Fluorogenic small molecules requiring reaction with a specific protein to create a fluorescent conjugate for biological imaging-what we know and what we need to learn.Baranczak, A., Connelly, S., Liu, Y., Choi, S., Grimster, N.P., Powers, E.T., Wilson, I.A., Kelly, J.W.
(2014) Biopolymers 101: 484-495
- PubMed: 24105107
- DOI: https://doi.org/10.1002/bip.22407
- Primary Citation of Related Structures:
- PubMed Abstract:
We seek fluorogenic small molecules that generate a fluorescent conjugate signal if and only if they react with a given protein-of-interest (i.e., small molecules for which noncovalent binding to the protein-of-interest is insufficient to generate fluorescence). Consequently, it is the new chemical entity afforded by the generally irreversible reaction between the small molecule and the protein-of-interest that enables the energy of an electron occupying the lowest unoccupied molecular orbital (LUMO) of the chromophore to be given off as a photon instead of being dissipated by nonradiative mechanisms in complex biological environments. This category of fluorogenic small molecules is created by starting with environmentally sensitive fluorophores that are modified by an essential functional group that efficiently quenches the fluorescence until a chemoselective reaction between that functional group and the protein-of-interest occurs, yielding the fluorescent conjugate. Fluorogenic small molecules are envisioned to be useful for a wide variety of applications, including live cell imaging without the requirement for washing steps and pulse-chase kinetic analyses of protein synthesis, trafficking, degradation, etc.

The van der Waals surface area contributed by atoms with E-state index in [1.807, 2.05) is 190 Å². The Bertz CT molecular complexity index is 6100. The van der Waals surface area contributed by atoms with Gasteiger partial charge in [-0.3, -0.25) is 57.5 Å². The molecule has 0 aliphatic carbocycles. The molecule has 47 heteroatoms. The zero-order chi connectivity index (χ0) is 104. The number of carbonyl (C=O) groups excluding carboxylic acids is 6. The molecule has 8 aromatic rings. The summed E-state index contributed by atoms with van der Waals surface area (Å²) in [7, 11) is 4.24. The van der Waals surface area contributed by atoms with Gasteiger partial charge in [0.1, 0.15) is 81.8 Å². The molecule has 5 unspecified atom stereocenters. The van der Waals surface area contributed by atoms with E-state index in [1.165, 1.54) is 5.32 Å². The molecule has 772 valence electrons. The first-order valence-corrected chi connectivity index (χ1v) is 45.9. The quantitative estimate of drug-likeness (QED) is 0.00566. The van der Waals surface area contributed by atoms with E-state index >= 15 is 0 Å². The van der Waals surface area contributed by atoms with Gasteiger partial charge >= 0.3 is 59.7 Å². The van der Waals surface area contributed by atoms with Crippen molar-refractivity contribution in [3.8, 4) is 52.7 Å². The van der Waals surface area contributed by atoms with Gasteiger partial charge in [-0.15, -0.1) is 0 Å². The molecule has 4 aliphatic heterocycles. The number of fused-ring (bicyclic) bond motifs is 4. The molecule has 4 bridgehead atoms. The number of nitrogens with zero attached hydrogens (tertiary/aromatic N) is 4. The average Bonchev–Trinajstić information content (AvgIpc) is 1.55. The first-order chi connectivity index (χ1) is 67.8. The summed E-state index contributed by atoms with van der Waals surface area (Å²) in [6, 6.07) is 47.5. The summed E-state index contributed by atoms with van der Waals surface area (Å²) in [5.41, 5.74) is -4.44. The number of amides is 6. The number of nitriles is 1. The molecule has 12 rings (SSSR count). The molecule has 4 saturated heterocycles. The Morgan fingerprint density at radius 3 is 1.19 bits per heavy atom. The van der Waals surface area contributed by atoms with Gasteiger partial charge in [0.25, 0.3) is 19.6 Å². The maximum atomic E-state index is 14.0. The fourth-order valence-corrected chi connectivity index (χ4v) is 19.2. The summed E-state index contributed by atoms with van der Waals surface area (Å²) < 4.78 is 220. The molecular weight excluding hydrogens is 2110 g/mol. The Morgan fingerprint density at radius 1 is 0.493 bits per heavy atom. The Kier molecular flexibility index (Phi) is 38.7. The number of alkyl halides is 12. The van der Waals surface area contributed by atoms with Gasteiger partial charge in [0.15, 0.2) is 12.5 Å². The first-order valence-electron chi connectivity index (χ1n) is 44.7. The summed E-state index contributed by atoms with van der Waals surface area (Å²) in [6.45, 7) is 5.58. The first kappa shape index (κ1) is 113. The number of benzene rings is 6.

Department of Chemistry, The Skaggs Institute for Chemical Biology, The Scripps Research Institute, La Jolla, CA, 92037; Department of Molecular and Experimental Medicine, The Scripps Research Institute, La Jolla, CA, 92037.